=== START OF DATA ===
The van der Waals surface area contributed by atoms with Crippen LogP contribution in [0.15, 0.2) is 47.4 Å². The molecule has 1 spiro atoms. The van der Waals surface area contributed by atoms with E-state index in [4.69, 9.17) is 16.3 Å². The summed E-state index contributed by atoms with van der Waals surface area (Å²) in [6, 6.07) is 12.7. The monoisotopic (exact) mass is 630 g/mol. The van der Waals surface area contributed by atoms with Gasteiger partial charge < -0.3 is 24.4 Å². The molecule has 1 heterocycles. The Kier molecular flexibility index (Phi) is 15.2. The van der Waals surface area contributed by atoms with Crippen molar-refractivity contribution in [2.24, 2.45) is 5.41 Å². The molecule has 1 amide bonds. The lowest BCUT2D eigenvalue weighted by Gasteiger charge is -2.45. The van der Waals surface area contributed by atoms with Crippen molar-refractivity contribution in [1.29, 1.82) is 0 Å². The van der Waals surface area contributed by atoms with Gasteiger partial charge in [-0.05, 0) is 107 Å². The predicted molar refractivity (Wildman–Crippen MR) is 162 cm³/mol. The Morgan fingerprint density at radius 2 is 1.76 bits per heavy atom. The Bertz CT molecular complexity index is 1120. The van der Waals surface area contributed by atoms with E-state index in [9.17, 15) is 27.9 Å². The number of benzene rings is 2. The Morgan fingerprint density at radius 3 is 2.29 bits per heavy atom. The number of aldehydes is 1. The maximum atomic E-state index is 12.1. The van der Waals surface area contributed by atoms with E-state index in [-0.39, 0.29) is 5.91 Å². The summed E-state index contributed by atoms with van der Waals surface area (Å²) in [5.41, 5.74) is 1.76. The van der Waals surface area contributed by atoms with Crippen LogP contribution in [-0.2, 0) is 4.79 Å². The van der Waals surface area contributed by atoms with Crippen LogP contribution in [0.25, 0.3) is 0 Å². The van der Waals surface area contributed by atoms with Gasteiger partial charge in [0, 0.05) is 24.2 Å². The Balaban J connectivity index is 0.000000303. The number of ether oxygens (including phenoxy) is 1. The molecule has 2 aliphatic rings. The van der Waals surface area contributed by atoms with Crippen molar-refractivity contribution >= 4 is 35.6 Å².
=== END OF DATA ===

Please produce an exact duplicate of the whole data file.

The van der Waals surface area contributed by atoms with Crippen LogP contribution in [0.15, 0.2) is 47.4 Å². The molecule has 1 spiro atoms. The van der Waals surface area contributed by atoms with E-state index in [4.69, 9.17) is 16.3 Å². The summed E-state index contributed by atoms with van der Waals surface area (Å²) in [6, 6.07) is 12.7. The monoisotopic (exact) mass is 630 g/mol. The van der Waals surface area contributed by atoms with Gasteiger partial charge < -0.3 is 24.4 Å². The molecule has 1 heterocycles. The Kier molecular flexibility index (Phi) is 15.2. The van der Waals surface area contributed by atoms with Crippen molar-refractivity contribution in [2.24, 2.45) is 5.41 Å². The molecule has 1 amide bonds. The lowest BCUT2D eigenvalue weighted by Gasteiger charge is -2.45. The van der Waals surface area contributed by atoms with Crippen molar-refractivity contribution in [1.29, 1.82) is 0 Å². The van der Waals surface area contributed by atoms with Gasteiger partial charge in [-0.05, 0) is 107 Å². The predicted molar refractivity (Wildman–Crippen MR) is 162 cm³/mol. The Morgan fingerprint density at radius 2 is 1.76 bits per heavy atom. The Bertz CT molecular complexity index is 1120. The van der Waals surface area contributed by atoms with E-state index in [9.17, 15) is 27.9 Å². The number of benzene rings is 2. The Morgan fingerprint density at radius 3 is 2.29 bits per heavy atom. The number of aldehydes is 1. The maximum atomic E-state index is 12.1. The van der Waals surface area contributed by atoms with E-state index in [-0.39, 0.29) is 5.91 Å². The summed E-state index contributed by atoms with van der Waals surface area (Å²) in [5.41, 5.74) is 1.76. The van der Waals surface area contributed by atoms with Crippen LogP contribution in [-0.2, 0) is 4.79 Å². The van der Waals surface area contributed by atoms with Crippen LogP contribution in [0.25, 0.3) is 0 Å². The van der Waals surface area contributed by atoms with Gasteiger partial charge in [0, 0.05) is 24.2 Å². The Balaban J connectivity index is 0.000000303. The number of ether oxygens (including phenoxy) is 1. The molecule has 2 aliphatic rings. The van der Waals surface area contributed by atoms with Crippen molar-refractivity contribution >= 4 is 35.6 Å².